Best Types of Devices for Keeping Seniors Independent
For seniors, leaving their beloved home can take an emotional and financial toll. So, to bypass the hefty price of assisted living, they’re opting for affordable smart technology to help keep them independent and most importantly, safe.
Seniors who live alone often rely on medical alerts to quickly Medical alerts come in the form of a pendant, bracelet or even smartwatch equipped to call for help with the press of a button. These devices are also equipped to send instant medication reminders and upcoming doctor’s appointmentsMedical alerts are most helpful for fall detection – a common risk for 1 of every 4 seniors over 65 according to the National Council on Aging.
Before buying a medical alert, think about overall health and daily activities, since that will dictate the type of alert system that will be most effective. If your senior is on the go, consider one with GPS tracking and uses a cellular connection to have help at all times. Other medical alerts work using a landline phone connection to only work within a certain range of the base station. Medical alerts cost anywhere from $30/mo. up to $90/mo. including professional monitoring, activation and monthly fees.
Smart home security equipment
Home security providers are creating easy-to-use equipment for seniors to use and for caregivers to keep an eye on them – such as security cameras. Aging Specialist, Sara Maloney, for Centralina Agency on Aging shared they’re making her mother-in-law’s caregiving experience easier.
“My mother-in-law is the caregiver for her mother and she works from home. She installed an ADT security camera at her front door to see when the mail came because they were having trouble with packages being stolen. But since then, it’s given her more flexibility as a caregiver,” she said.
“When she’s working or running errands, she’s able to check on her mom from her smartphone. The adaptation of security cameras has made her job as a caregiver more flexible.”
Security providers, like ADT, are offering more equipment with two-way audio and real-time footage include video doorbells to see who’s at the door before answering. Other common smart home security equipment includes smart lights to automatically turn on before your loved one walks into a dark room and risks falling. Security system costs vary depending on equipment, installation and any added fees such as professional monitoring, cloud video storage to store camera footage or remote control via smartphone.
According to the American Society of Consultant Pharmacists – over 90 percent of seniors have at least one chronic condition. And, nearly 70 percent of Americans take at least one medication while over 50 percent take two. Taking the right medicine at the right time is important to maintain good health. Automatic medication dispensers take the worry making mistakes with taking medicine. The caregiver adds the doses to the dispenser and when the senior hears an alert, they’ll press a button to disburse the pills. For some medication dispensers, like Medacube, if alerts are unnoticed caregivers will also receive an alert.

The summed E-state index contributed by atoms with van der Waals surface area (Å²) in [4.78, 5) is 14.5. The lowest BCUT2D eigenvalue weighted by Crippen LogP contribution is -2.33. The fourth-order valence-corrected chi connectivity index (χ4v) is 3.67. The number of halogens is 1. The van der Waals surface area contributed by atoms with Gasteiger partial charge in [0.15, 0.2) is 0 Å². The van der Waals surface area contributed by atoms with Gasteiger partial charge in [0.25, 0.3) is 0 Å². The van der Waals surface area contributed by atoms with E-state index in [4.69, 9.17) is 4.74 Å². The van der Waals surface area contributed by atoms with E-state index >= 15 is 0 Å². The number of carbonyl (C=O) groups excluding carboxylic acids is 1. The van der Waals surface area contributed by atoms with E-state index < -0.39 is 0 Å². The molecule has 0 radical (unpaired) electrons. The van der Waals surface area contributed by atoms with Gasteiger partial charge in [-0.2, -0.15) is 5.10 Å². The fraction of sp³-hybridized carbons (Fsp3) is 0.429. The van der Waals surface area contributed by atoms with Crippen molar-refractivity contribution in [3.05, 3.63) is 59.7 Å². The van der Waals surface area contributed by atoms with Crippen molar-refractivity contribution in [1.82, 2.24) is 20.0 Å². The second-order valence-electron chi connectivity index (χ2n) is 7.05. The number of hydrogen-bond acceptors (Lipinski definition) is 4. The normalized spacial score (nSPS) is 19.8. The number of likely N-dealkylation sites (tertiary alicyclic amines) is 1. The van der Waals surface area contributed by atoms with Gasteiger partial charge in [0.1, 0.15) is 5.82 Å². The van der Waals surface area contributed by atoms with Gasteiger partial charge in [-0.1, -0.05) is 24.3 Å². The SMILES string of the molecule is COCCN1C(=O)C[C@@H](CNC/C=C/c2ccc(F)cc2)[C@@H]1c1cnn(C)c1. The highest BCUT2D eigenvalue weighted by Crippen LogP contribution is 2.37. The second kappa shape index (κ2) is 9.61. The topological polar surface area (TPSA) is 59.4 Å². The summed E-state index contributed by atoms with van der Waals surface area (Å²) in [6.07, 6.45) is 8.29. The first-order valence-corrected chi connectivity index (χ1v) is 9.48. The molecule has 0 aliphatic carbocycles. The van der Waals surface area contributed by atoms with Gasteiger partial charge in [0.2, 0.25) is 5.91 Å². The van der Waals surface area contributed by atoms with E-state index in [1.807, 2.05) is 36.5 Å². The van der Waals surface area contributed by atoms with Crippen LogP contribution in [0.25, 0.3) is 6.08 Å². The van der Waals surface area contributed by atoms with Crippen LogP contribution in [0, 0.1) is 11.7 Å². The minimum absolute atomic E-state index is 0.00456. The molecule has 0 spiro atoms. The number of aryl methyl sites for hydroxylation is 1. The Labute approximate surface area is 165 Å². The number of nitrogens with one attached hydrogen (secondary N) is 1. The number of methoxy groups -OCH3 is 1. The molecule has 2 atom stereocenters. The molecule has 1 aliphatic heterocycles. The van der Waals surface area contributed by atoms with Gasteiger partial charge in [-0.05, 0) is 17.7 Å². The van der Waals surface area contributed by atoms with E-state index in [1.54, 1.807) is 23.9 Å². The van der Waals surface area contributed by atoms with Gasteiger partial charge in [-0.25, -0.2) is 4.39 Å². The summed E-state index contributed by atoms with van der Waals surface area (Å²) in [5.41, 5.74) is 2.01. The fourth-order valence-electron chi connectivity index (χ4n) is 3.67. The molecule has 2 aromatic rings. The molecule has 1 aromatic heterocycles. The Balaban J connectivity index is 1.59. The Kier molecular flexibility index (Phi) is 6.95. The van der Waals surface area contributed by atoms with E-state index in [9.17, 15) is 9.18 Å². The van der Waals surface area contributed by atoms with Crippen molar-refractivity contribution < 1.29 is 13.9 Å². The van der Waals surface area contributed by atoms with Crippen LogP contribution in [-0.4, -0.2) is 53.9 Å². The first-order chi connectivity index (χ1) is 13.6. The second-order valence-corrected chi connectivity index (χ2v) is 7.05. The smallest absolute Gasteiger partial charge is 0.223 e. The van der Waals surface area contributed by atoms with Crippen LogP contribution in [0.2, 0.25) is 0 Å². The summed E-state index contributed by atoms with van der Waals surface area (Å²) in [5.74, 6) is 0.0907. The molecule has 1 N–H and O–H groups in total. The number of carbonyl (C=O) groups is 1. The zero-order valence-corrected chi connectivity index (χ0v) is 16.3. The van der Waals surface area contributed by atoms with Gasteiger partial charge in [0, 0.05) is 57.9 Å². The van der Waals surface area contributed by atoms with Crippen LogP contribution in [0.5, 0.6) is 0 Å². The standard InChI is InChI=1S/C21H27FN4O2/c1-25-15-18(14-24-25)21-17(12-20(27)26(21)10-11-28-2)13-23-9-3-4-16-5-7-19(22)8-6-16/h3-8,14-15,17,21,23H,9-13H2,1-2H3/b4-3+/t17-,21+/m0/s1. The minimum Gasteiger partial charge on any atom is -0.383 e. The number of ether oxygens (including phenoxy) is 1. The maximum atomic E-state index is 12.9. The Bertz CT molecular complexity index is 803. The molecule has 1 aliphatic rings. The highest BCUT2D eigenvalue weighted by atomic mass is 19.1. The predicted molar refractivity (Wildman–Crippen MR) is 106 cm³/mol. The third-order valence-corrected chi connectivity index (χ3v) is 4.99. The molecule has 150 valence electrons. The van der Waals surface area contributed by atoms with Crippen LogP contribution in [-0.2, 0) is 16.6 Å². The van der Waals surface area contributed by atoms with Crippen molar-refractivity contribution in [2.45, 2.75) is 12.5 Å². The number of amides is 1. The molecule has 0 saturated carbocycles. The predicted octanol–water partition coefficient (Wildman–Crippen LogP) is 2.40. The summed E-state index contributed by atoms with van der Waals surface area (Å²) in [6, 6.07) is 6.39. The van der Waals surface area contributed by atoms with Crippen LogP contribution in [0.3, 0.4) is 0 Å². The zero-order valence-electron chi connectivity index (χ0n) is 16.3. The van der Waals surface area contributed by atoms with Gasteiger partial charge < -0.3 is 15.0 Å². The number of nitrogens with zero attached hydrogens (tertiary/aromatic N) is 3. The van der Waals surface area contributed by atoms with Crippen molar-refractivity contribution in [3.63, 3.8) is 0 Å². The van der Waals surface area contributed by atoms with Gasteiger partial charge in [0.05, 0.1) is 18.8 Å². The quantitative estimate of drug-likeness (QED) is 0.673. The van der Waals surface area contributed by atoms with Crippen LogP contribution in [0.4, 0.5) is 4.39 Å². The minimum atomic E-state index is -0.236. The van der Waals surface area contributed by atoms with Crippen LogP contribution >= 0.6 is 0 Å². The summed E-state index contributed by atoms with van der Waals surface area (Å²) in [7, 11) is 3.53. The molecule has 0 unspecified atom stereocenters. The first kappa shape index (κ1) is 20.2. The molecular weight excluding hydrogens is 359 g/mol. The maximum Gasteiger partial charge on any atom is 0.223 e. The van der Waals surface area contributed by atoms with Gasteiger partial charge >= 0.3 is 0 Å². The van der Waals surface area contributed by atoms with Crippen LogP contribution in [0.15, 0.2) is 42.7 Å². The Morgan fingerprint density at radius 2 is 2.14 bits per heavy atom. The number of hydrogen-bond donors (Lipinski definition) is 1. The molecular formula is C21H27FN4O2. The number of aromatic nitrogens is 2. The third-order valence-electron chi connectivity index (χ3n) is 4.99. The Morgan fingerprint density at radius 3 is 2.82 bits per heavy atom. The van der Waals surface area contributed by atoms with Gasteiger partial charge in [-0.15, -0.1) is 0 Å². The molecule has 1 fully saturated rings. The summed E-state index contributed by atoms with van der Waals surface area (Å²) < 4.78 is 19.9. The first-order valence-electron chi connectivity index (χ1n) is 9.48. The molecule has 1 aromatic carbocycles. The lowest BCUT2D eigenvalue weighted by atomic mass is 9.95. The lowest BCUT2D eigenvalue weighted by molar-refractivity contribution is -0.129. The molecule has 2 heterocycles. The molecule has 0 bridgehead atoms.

The most popular automated medicine dispenser services range from $16 up to $80/mo. for monitoring and recording medication records For a less expensive option, consider a free smartphone app such as Mango Health to track health, and send medication and refill reminders using a point-based system for rewards.
Oftentimes, caregivers juggle multiple responsibilities. To better assist with their aid consider an automated reminder like Reminder Rosie. This personalized alarm clock sends voice reminders of appointments, medications and daily activities. Reminder Rosie allows caregivers to create voice alerts for designated times and with multiple reminders like an alarm clock.
Maloney offered a few tips for caregivers to keep in mind as they prepare a senior’s home for independence based on her experience. Remember, each home and senior requires different safety needs to be independent. Consult with an occupational therapist and your local aging agency for the best assistance with recommendations for your loved one.
Things you can do around the house to help
- Look for any fall hazards throughout the home like loose wires and slippery rugs. Check if the rugs need to be removed altogether or just secured to the floor, and secure any slippery rugs to minimize fall risks.
- If your loved one is experiencing difficulty walking or standing consider balance training courses and rails to help with stability.
- Make sure each area of the home has proper lighting. Searching for light switches and lamps in the dark can be hazardous and increase fall risks.
- Assess your bathroom layout as most falls and hazards for seniors take place near water. Visit a local hardware store for the right grab bar and other shower equipment to reduce dangers.
- Minimize clutter as much as possible. Piles of unorganized books, magazines and papers can lead to frustration when searching for something in particular. Clutter can also increase fall risks. Limit decorations, and put snacks and everyday items within easy reaching.